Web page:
Now that we have automation in the transfusion service and blood bank instruments interfaced with laboratory information systems, it's time to consider adding these instruments to the core lab automation line and autoverification.
This might seem like a radical suggestion since no
automated typing and screening instrument for the transfusion service
can yet be added to an automation line and since autoverification is only
now being accepted as a standard operating procedure in other areas of
the lab. But it makes sense. Except for allogeneic stem cell transplant
patients, a person's blood type doesn't change, and negative antibody
screens predominate. Furthermore, samples requiring technologist intervention
may hold up other normal results, delaying the time that blood components
are available for the patient.
So why address this now? Because in order for instruments
and software to be interfaced in five to 10 years, blood bank and transfusion
service specialists need to start asking for such capabilities today.
Vendors want to make sure a market exists for a new product before beginning
the development process.
Federal requirements for FDA 510(k) premarket approval
of blood establishment software add to the delay in adopting new features.
Take electronic crossmatch as an example. The FDA just issued draft guidance
on electronic crossmatch, more than 10 years after the first facilities
were approved to use the technique. And LIS vendors only recently began
offering electronic crossmatch features in their software.
So we pose the question, what would it take to satisfy
you that instruments are ready for autoverification of results? For us,
the software should compare current with previous results. If the past
two times the patient has been O-positive and the patient types as O-positive
today, we feel confident the specimen and patient are O-positive. There
is no need to send the results to a technologist. Likewise, if the patient
has always had a negative antibody screen and the current specimen's results
are also negative, there is no need for technologist intervention. Just
as with hematology and biochemistry, the algorithms determine whether
autoverification is appropriate.
One caveat is that the strengths of the reactions used
by the instrument or software to determine a patient's blood type must
be controlled by the user, not hard coded by the vendor. For example,
a weakly positive (1+) result may be used by an instrument to conclude
that a patient is Rh positive, but the end user may decide that a 1+ reaction
with anti-D is not sufficient to automatically conclude that a person
is Rh positive.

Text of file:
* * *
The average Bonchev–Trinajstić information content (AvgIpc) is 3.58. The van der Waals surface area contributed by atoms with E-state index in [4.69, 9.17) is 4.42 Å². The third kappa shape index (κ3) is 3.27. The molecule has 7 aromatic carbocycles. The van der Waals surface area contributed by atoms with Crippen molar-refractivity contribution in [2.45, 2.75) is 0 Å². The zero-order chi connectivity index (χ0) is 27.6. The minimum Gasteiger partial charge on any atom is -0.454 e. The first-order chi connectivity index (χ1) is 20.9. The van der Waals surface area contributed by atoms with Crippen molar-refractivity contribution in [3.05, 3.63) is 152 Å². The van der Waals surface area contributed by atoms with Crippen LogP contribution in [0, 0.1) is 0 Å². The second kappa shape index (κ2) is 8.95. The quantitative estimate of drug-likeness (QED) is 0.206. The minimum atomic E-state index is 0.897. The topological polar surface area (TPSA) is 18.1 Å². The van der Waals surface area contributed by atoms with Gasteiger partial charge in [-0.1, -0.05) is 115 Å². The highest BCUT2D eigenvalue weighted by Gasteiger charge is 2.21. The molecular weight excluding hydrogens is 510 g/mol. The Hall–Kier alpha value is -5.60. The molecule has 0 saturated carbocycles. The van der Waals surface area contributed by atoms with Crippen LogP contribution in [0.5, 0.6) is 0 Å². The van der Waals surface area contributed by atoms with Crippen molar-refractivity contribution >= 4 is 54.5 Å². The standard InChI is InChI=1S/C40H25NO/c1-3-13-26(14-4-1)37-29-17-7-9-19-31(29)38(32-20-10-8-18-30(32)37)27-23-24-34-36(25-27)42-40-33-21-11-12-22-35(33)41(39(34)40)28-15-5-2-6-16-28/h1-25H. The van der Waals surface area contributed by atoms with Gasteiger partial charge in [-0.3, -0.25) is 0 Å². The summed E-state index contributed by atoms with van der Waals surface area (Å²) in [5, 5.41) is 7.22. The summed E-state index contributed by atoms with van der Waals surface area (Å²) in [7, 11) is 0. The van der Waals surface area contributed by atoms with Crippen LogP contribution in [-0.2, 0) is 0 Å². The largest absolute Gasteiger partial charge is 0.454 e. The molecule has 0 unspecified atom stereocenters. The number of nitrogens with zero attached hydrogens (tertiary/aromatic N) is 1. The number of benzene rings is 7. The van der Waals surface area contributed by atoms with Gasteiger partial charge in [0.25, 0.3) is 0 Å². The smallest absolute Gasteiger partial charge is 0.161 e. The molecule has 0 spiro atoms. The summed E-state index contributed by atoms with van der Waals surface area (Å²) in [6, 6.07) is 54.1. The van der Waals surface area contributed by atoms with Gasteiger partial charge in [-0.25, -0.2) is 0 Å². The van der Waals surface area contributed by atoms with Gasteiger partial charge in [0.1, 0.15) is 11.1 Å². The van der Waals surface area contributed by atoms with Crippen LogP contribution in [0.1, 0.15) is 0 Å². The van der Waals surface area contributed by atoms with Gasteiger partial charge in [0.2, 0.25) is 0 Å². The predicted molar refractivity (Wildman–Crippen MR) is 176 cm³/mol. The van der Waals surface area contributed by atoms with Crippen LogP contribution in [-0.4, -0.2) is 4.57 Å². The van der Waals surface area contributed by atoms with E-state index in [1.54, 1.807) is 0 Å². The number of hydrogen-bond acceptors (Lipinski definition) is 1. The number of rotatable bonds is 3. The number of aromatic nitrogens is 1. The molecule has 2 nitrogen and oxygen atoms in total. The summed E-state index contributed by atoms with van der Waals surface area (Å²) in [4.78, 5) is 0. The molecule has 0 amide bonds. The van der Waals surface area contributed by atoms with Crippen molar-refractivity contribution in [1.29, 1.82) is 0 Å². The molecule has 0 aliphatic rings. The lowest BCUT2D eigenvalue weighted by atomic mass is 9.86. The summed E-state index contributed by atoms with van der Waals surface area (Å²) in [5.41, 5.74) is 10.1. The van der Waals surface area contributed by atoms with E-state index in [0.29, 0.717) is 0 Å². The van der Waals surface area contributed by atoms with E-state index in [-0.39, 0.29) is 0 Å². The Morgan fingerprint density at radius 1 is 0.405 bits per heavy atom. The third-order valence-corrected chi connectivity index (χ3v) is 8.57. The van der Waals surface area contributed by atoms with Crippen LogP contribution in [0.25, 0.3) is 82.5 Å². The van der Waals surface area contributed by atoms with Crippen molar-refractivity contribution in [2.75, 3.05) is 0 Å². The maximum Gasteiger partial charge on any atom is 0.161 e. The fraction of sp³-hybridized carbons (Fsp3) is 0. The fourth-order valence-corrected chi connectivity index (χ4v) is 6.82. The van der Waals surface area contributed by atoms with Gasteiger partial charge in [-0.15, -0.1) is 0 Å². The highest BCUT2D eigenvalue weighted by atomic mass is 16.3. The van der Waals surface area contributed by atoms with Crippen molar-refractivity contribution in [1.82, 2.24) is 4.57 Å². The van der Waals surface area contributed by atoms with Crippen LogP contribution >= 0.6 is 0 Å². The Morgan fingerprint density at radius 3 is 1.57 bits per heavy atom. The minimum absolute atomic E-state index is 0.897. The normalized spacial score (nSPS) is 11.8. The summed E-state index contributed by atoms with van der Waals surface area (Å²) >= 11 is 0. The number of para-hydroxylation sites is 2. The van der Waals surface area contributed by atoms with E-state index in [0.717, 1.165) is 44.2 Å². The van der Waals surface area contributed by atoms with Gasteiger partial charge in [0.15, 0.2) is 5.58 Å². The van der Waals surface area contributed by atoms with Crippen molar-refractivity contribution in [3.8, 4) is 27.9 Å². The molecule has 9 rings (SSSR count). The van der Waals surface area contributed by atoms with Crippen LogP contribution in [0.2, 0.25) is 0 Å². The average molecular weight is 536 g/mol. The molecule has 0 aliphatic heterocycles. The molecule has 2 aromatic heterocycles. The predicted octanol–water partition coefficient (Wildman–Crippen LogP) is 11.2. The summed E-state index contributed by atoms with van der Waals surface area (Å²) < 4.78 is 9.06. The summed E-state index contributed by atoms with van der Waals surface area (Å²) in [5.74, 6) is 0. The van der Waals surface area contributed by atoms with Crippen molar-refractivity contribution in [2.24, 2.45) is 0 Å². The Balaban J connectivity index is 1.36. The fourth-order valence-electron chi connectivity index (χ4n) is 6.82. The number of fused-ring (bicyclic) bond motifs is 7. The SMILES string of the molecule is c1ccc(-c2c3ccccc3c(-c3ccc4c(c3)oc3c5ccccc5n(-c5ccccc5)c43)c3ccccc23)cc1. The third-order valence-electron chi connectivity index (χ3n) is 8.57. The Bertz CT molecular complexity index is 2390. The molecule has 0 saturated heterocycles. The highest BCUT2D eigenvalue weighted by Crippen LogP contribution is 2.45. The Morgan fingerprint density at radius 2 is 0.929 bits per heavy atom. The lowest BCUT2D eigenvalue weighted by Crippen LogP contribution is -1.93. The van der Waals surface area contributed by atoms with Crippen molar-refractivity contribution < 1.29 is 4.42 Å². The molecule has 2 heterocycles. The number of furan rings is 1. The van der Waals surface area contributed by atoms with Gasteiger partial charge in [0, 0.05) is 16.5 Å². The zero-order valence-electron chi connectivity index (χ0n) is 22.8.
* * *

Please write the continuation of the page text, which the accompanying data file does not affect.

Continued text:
Some blood bankers may be slow to embrace the concept
of autoverification because of the burden of validation. Since blood bankers,
overall, are a conservative group, many may feel more comfortable monitoring
for problems themselves. These individuals could review a daily report
of patients with positive antibody screens and typing discrepancies to
allay their concerns.
One must keep in mind that autoverification with a
hematology instrument will be different than with a blood bank instrument.
Once a hematology result is autoverified, the laboratory is finished with
it. The process is more complex for verifying a type and screen. The blood
bank may be using the sample to prepare blood components or may file it
away to be used in the future. How will the technologist know that testing
is complete and components can be prepared? For blood banks that use electronic
crossmatch, samples with one blood type need to be identified for a second
blood type. The sample would have to be located and re-tested.
To convey to instrument and LIS vendors what you want
their respective software to do, you should start documenting process
specifications. These include the goals of autoverification, the type
of results that do not need intervention, an explanation of what constitutes
a problem sample, or details of how the instrument will identify a problem
that needs technologist intervention. A process flow chart could help
define the path of a normal versus a problem sample.
Instrument limitations will continue to determine process
flow. For example, a chylous sample will influence a gel technology result
but might not be a problem with a microtiter plate. Examples of questions
that relate to process flow are, Will the repeat test be on the same instrument
or use another test method? If the instrument on the line is in another
building, and the tube is needed for additional work in the blood bank,
how will it be transported? Will the blood bank be completely paperless?
Think about process specifications now and then ask
for what you want and need for the future. In other words, ask for today
what you want tomorrow.
Suzanne Butch is administrative manager, and Theresa Downs is supervisor, Blood Bank and Transfusion Service, University of Michigan Hospitals, Ann Arbor.